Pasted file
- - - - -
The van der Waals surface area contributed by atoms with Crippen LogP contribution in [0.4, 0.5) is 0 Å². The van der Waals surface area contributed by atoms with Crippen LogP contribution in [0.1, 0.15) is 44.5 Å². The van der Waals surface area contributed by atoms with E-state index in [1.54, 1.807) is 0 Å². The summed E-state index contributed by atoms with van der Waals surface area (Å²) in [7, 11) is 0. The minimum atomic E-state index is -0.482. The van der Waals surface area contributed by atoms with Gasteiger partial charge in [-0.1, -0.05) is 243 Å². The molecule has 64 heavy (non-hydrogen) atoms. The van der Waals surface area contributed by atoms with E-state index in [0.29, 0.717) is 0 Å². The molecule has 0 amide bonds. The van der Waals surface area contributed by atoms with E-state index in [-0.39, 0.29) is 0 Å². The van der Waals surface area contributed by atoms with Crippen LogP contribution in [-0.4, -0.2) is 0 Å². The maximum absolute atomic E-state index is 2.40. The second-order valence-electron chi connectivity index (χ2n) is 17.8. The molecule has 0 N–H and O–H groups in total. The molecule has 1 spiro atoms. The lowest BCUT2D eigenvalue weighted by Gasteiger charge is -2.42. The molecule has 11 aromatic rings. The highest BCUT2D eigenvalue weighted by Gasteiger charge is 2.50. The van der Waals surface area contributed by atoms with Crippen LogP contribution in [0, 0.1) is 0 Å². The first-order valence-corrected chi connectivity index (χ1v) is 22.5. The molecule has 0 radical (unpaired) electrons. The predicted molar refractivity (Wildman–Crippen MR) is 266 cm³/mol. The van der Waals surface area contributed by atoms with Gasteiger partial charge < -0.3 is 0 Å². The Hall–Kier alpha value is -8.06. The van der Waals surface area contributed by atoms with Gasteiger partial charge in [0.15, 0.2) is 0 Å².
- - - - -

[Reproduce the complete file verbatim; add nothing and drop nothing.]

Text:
The van der Waals surface area contributed by atoms with Crippen LogP contribution in [0.4, 0.5) is 0 Å². The van der Waals surface area contributed by atoms with Crippen LogP contribution in [0.1, 0.15) is 44.5 Å². The van der Waals surface area contributed by atoms with E-state index in [1.54, 1.807) is 0 Å². The summed E-state index contributed by atoms with van der Waals surface area (Å²) in [7, 11) is 0. The minimum atomic E-state index is -0.482. The van der Waals surface area contributed by atoms with Gasteiger partial charge in [-0.1, -0.05) is 243 Å². The molecule has 64 heavy (non-hydrogen) atoms. The van der Waals surface area contributed by atoms with E-state index in [0.29, 0.717) is 0 Å². The molecule has 0 amide bonds. The van der Waals surface area contributed by atoms with E-state index in [-0.39, 0.29) is 0 Å². The van der Waals surface area contributed by atoms with Crippen LogP contribution in [-0.4, -0.2) is 0 Å². The maximum absolute atomic E-state index is 2.40. The second-order valence-electron chi connectivity index (χ2n) is 17.8. The molecule has 0 N–H and O–H groups in total. The molecule has 1 spiro atoms. The lowest BCUT2D eigenvalue weighted by Gasteiger charge is -2.42. The molecule has 11 aromatic rings. The highest BCUT2D eigenvalue weighted by Gasteiger charge is 2.50. The van der Waals surface area contributed by atoms with Crippen LogP contribution in [0, 0.1) is 0 Å². The first-order valence-corrected chi connectivity index (χ1v) is 22.5. The molecule has 0 radical (unpaired) electrons. The predicted molar refractivity (Wildman–Crippen MR) is 266 cm³/mol. The van der Waals surface area contributed by atoms with Gasteiger partial charge < -0.3 is 0 Å². The Hall–Kier alpha value is -8.06. The van der Waals surface area contributed by atoms with Gasteiger partial charge in [0.15, 0.2) is 0 Å².